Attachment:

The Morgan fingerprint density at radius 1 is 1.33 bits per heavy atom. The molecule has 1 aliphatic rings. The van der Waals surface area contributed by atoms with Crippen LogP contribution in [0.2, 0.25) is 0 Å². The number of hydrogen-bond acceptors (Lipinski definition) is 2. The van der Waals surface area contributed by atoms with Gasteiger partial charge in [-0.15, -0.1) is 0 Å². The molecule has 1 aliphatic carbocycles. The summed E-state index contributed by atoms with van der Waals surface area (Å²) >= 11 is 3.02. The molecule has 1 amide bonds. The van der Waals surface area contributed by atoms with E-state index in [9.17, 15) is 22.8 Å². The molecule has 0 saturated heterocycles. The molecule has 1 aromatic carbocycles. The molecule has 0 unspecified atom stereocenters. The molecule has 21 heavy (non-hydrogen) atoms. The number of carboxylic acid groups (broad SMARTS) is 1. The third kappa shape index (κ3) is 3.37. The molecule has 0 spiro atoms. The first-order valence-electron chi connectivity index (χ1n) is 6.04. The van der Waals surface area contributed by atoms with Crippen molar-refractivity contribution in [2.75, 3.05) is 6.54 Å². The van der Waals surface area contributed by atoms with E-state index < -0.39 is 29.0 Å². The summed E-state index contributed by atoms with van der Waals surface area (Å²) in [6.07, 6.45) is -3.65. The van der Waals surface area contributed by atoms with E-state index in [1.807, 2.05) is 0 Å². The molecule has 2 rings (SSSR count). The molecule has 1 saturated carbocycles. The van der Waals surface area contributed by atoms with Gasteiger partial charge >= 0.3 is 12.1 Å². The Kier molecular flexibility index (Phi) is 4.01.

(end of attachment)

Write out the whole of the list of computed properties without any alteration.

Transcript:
The Morgan fingerprint density at radius 1 is 1.33 bits per heavy atom. The molecule has 1 aliphatic rings. The van der Waals surface area contributed by atoms with Crippen LogP contribution in [0.2, 0.25) is 0 Å². The number of hydrogen-bond acceptors (Lipinski definition) is 2. The van der Waals surface area contributed by atoms with Gasteiger partial charge in [-0.15, -0.1) is 0 Å². The molecule has 1 aliphatic carbocycles. The summed E-state index contributed by atoms with van der Waals surface area (Å²) >= 11 is 3.02. The molecule has 1 amide bonds. The van der Waals surface area contributed by atoms with E-state index in [9.17, 15) is 22.8 Å². The molecule has 0 saturated heterocycles. The molecule has 1 aromatic carbocycles. The molecule has 0 unspecified atom stereocenters. The molecule has 21 heavy (non-hydrogen) atoms. The number of carboxylic acid groups (broad SMARTS) is 1. The third kappa shape index (κ3) is 3.37. The molecule has 0 spiro atoms. The first-order valence-electron chi connectivity index (χ1n) is 6.04. The van der Waals surface area contributed by atoms with Crippen molar-refractivity contribution in [2.75, 3.05) is 6.54 Å². The van der Waals surface area contributed by atoms with E-state index < -0.39 is 29.0 Å². The summed E-state index contributed by atoms with van der Waals surface area (Å²) in [6.07, 6.45) is -3.65. The van der Waals surface area contributed by atoms with E-state index in [1.807, 2.05) is 0 Å². The molecule has 2 rings (SSSR count). The molecule has 1 saturated carbocycles. The van der Waals surface area contributed by atoms with Gasteiger partial charge >= 0.3 is 12.1 Å². The Kier molecular flexibility index (Phi) is 4.01.